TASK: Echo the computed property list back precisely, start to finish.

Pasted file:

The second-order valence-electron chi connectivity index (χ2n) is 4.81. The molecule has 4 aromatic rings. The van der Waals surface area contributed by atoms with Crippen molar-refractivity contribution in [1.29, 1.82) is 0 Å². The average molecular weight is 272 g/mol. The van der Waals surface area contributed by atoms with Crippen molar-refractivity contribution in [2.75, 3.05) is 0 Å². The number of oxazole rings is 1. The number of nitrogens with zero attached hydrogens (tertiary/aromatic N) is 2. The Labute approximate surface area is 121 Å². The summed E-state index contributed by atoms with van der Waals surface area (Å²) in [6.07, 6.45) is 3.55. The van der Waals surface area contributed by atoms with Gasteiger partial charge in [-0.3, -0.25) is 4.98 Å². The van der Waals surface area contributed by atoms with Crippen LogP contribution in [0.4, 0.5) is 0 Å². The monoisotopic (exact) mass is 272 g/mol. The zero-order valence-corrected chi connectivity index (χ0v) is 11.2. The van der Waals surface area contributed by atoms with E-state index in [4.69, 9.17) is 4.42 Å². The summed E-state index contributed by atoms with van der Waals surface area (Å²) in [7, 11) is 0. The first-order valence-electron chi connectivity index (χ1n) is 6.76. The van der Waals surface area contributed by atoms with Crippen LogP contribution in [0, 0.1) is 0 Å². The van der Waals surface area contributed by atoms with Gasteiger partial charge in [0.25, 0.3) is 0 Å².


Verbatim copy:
The second-order valence-electron chi connectivity index (χ2n) is 4.81. The molecule has 4 aromatic rings. The van der Waals surface area contributed by atoms with Crippen molar-refractivity contribution in [1.29, 1.82) is 0 Å². The average molecular weight is 272 g/mol. The van der Waals surface area contributed by atoms with Crippen molar-refractivity contribution in [2.75, 3.05) is 0 Å². The number of oxazole rings is 1. The number of nitrogens with zero attached hydrogens (tertiary/aromatic N) is 2. The Labute approximate surface area is 121 Å². The summed E-state index contributed by atoms with van der Waals surface area (Å²) in [6.07, 6.45) is 3.55. The van der Waals surface area contributed by atoms with Gasteiger partial charge in [-0.3, -0.25) is 4.98 Å². The van der Waals surface area contributed by atoms with Crippen LogP contribution in [0.4, 0.5) is 0 Å². The monoisotopic (exact) mass is 272 g/mol. The zero-order valence-corrected chi connectivity index (χ0v) is 11.2. The van der Waals surface area contributed by atoms with E-state index in [4.69, 9.17) is 4.42 Å². The summed E-state index contributed by atoms with van der Waals surface area (Å²) in [7, 11) is 0. The first-order valence-electron chi connectivity index (χ1n) is 6.76. The van der Waals surface area contributed by atoms with Crippen LogP contribution in [0, 0.1) is 0 Å². The van der Waals surface area contributed by atoms with Gasteiger partial charge in [0.25, 0.3) is 0 Å².